The Naughty List Doesn’t Have to Include Your Diet

As much as I dislike the thought, I have resolved this holiday season to make at least one dessert that I can eat without guilt. That way I can also have some of my full fat, full sugar delights without a qualm, because hey, those other things were low-fat! It's all about the rationalization, and in that spirit I present several healthier recipes from the St. Louis County Library collection that not only will excuse that late night dessert plate on Christmas Eve, but also will taste fabulous. These two recipes you see below I even made myself, to make sure of just that.

Staff Review: "Double Dexter" by Jeff Lindsay

 

Dexter Morgan, America's favorite "good guy serial killer" returns in his fifth book. This time, he is spotted early on in his "hobby" and must deal with being seen as well as raising a family and doing his job for the police department. He juggles all of this while trying to keep what he calls his "Dark Passenger" as secret. Jeff Lindsay keeps the continuity flowing by weaving in references to his previous four Dexter novels. A good story and it keeps the reader excited for Dexter's next adventure.

--Michael B., Jamestown Bluffs Branch

 

Good Graft with “The Gallows Thief”

 

Looking for a a gritty, historical police procedural full of highwaymen and hangings? Then check out "The Gallows Thief." The author, Bernard Cornwell, provides a full complement of eccentric characters while the CDbook's narrator, Sean Barrett, brings them to life.  

Rider Sandman is a former soldier and a hero of Waterloo. Due to a family scandal, he scrounges for employment. Given the opportunity to investigate a case for the Home Secretary, Sandman has too much integrity to confirm a corrupt conviction. Intending to find the real culprit, he questions both lowly servants and distinguished gentlemen. Sandman takes some wrong turns, proving he's human while still being a champion of truth and justice. He's assisted by an 'actress' named Sally and a veteran, Sgt. Berrigan, who are both cagey and well-versed in the seedy side of England.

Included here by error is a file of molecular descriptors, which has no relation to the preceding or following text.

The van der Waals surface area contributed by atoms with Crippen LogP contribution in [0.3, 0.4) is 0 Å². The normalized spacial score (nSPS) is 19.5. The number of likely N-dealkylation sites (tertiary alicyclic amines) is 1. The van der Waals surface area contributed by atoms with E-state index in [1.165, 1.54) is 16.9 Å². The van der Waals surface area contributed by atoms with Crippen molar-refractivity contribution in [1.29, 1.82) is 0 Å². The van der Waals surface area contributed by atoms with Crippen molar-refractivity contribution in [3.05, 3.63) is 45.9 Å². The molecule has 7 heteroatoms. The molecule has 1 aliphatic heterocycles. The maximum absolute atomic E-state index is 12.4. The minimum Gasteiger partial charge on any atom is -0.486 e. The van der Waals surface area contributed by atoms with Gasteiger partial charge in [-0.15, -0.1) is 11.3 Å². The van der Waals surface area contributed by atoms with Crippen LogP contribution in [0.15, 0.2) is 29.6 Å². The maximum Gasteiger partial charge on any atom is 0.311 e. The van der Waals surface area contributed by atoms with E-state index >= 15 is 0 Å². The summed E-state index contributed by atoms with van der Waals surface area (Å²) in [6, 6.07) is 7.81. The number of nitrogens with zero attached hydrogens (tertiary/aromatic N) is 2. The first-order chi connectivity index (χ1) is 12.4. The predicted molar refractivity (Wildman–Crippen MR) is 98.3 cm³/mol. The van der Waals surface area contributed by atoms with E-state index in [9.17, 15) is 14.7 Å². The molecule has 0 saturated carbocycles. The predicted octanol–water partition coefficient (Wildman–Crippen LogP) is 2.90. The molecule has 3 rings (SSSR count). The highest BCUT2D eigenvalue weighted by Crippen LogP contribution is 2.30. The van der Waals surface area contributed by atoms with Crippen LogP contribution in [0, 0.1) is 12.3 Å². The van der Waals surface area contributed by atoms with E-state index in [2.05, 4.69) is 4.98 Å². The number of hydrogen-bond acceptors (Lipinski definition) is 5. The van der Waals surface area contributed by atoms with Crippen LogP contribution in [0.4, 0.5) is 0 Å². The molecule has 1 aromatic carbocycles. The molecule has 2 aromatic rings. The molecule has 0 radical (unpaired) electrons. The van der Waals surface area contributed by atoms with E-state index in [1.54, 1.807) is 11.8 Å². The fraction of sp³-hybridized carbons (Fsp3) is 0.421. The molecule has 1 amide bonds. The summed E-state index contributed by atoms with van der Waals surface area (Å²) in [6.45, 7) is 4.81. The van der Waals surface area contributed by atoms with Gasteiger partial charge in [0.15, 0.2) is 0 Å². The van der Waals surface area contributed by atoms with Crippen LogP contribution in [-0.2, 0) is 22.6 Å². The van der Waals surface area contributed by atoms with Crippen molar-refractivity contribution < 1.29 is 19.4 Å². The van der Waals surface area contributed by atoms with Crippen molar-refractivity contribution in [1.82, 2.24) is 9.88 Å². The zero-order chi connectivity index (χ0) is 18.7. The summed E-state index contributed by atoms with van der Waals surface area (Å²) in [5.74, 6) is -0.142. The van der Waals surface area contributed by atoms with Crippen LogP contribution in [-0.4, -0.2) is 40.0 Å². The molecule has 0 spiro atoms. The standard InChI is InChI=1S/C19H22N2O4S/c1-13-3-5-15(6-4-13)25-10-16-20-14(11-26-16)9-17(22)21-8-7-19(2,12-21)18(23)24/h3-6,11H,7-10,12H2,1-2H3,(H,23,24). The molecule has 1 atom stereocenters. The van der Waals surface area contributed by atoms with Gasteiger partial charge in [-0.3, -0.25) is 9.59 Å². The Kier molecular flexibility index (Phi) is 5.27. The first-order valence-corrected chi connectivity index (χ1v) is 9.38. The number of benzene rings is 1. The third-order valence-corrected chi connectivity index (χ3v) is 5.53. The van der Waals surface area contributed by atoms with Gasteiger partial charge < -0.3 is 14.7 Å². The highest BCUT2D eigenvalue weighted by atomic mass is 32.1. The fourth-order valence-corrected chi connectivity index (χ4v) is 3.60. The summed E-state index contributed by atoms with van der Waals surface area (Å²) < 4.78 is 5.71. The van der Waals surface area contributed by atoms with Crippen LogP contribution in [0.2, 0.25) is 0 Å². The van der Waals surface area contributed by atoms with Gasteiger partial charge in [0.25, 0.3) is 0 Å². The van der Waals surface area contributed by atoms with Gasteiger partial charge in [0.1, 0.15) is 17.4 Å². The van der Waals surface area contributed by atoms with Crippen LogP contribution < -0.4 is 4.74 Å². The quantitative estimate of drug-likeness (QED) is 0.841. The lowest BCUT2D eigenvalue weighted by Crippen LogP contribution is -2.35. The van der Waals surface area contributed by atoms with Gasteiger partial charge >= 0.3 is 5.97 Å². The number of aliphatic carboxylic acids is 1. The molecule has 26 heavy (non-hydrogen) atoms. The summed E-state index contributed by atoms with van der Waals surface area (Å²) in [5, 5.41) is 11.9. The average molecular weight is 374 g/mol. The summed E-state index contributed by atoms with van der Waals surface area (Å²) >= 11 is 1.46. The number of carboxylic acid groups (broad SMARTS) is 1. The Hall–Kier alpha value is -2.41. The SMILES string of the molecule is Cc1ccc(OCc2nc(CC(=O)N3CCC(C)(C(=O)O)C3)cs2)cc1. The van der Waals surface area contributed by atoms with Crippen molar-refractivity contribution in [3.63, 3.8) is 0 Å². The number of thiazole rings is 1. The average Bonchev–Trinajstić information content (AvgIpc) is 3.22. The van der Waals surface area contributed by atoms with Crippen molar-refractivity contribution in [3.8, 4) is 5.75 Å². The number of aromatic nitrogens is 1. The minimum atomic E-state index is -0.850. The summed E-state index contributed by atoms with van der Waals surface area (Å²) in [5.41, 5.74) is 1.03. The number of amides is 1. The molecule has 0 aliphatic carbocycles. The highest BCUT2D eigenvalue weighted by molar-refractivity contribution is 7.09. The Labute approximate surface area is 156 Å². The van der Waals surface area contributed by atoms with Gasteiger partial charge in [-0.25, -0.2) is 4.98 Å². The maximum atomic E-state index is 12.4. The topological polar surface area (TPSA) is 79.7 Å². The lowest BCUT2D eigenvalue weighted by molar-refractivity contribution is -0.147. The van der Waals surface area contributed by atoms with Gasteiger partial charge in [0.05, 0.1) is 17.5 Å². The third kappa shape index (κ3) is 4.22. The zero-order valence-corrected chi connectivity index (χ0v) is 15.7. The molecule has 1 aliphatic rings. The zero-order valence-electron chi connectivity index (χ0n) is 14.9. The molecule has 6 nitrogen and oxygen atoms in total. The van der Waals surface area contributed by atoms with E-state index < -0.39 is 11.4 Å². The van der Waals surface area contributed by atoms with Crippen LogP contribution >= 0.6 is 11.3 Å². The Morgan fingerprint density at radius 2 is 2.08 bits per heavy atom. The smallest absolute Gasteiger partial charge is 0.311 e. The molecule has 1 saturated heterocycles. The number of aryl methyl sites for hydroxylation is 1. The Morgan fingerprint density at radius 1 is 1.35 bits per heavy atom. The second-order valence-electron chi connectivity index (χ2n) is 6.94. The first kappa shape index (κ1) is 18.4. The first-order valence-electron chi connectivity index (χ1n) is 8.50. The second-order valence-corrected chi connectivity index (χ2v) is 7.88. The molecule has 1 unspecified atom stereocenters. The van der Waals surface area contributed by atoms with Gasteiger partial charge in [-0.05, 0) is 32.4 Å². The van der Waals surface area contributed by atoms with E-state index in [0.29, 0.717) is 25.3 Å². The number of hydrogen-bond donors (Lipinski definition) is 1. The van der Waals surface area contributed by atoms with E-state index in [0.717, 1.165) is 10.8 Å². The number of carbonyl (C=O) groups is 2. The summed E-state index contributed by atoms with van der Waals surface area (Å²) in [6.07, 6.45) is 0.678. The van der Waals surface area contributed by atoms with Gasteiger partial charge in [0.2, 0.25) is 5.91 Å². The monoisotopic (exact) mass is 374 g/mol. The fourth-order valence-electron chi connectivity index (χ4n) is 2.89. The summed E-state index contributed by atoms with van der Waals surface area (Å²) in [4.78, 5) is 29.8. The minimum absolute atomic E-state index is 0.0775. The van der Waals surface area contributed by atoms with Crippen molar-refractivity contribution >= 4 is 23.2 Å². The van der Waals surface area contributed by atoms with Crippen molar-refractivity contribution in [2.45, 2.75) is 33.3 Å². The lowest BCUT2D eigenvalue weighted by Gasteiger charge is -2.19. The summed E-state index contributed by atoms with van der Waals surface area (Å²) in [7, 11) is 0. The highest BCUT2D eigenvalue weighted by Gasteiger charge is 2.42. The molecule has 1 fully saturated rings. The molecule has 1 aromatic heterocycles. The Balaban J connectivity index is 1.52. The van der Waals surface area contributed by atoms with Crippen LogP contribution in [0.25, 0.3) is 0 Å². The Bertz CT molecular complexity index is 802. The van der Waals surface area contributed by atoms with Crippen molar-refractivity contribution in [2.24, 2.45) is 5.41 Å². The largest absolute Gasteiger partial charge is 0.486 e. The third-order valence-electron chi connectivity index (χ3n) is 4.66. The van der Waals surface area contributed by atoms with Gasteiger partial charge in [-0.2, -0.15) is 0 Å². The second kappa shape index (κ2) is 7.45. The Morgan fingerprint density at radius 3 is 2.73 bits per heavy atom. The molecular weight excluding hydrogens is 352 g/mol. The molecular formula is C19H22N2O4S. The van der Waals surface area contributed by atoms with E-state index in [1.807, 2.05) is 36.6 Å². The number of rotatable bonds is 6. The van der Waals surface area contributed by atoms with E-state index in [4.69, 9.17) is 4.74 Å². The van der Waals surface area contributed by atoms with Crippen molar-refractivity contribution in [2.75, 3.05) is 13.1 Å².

Brits do Minis in a Big Way

 

The U.K. isn't known for food or dentistry, but when it comes to miniseries they set the standard. Political thrillers "State of Play" and "The State Within" stand out for acting and action.

"State of Play" was remade as a feature film in the U.S. Though the political drama is the same, the British version's additional storyline adds punch and is better cast. John Simm plays investigative reporter, Cal McCaffrey, whose college friend, Stephen Collins, is a politician. Collins comes under scrutiny for an alleged affair. Because of McCaffery's relationship with Collins, his newspaper expects exclusive information. The situation intensifies when McCaffrey investigates a shooting and unearths a briefcase that pits the paper against the police for withholding evidence. John Simm's performance is full of agonizing decisions as his profession and friendships are in conflict.

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